A number of microorganisms are known to possess capability of converting nitrile compounds to the corresponding amides. A bacterial strain of Brevibacterium sp. CH1 has been isolated and used to produce an enzyme necessary for carrying out the reaction of acrylonitrile to acrylamide.
Chapter 1 summarizes the commercial use of acrylamide and its current production methods.
In chapter 2 screening and identification of Brevibacterium sp. CH1 are discussed. The culture and reaction conditions, and medium optimization were studied for the strain. The conversion yield was nearly 100% with a trace amount of acrylic acid produced. The strain showed strong activity of nitrile hydratase toward acrylonitrile and extremely low activity of the amidase toward acrylamide. The substrate specificity o the nitrile hydratase was investigated in a whole cell system.
Chapter 3 discusses the cell cultivation in batch and fed-batch system. pH control was very important to obtain high density cell culture and high specific enzyme activity. The maximum growth rate was obtained at a glucose concentration of 20 g/L because of substrate inhibition. For this purpose continuous feeding of complex media was more profitable than that of only glucose medium. The maximum cell density of fed-batch culrure was 68 g/L and the growth yield on cabon source was 0.5.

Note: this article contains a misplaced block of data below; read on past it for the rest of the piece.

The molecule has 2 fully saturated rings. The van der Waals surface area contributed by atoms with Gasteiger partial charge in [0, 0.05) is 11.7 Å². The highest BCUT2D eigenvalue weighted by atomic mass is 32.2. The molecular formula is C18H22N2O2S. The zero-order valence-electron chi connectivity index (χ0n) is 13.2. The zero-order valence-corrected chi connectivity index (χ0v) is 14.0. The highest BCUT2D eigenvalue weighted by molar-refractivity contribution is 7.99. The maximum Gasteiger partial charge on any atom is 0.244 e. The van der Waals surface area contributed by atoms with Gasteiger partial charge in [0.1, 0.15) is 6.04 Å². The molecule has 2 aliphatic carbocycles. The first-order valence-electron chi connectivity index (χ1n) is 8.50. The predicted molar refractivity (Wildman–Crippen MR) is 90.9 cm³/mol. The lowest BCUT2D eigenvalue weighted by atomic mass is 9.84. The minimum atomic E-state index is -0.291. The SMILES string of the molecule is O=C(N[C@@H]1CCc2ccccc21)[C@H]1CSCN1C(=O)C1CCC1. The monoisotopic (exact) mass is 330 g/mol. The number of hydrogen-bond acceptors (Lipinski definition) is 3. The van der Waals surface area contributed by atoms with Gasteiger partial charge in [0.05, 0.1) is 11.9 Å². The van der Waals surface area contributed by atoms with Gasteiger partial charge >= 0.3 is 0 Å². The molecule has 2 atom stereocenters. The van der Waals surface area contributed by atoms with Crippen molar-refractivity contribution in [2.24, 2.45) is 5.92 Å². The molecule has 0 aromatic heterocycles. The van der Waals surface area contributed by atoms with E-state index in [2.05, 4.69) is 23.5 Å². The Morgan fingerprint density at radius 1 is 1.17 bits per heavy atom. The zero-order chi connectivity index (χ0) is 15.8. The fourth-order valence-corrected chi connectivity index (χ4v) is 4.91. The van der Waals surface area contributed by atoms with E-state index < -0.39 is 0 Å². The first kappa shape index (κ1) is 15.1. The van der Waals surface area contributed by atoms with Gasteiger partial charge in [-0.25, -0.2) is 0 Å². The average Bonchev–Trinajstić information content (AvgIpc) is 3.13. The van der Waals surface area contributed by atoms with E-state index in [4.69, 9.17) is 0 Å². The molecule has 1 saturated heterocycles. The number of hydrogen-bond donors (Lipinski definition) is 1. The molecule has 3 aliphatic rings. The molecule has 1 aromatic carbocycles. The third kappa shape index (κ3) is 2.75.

In chapter 4 the effect of different compounds on the enzyme activity of the nitrile-hydratase used for the bioconversion of nitrile was described. An excess of acrylonitrile as a substrate was shown to inhibit the enzyme activity. This inhibition occured only at relatively high substrate concentrations (0.2mol/L or more). The nitrile - bioconversion product (acrylamide, propionamide) and their structural analogues (acrylic acid) were also shown to inhibit the enzyme competitively. The most serious inhibitor found was that of cyanide (Ki=3.78 × 10 mol/L), a break down product of some nitriles.
In chapter 5 are discussed continuous production of acrylamide from acrylonitrile using Brevibacterium sp. CHl grown and immobilized in a dual hollow fiber bioreactor. The biomass reached as high as 200g/L based on the space available for the cell growth. The volumetric productivity of the reactor was 88g/L/h and the conversion of acrylonitrile varied with acrylonitrile concentration, pH, temperature and feed rate.
Chapter 6 discusses production of acrylamide by biotransformation of acrylonitrile to acrylamide using immobilized whole cell of Brevibacterium sp. CHl in a recycle fed-batch reactor. Acrylamide beads were found to be the best carriers tested in terms of stability and physicochemical strength. For a high final acrylamide concentration, the acrylonitrile concentration and the operational temperature were below 3%, 4℃ respectively, based on maximum acrylamide productivity per unit cell weight and restriction of polymerization.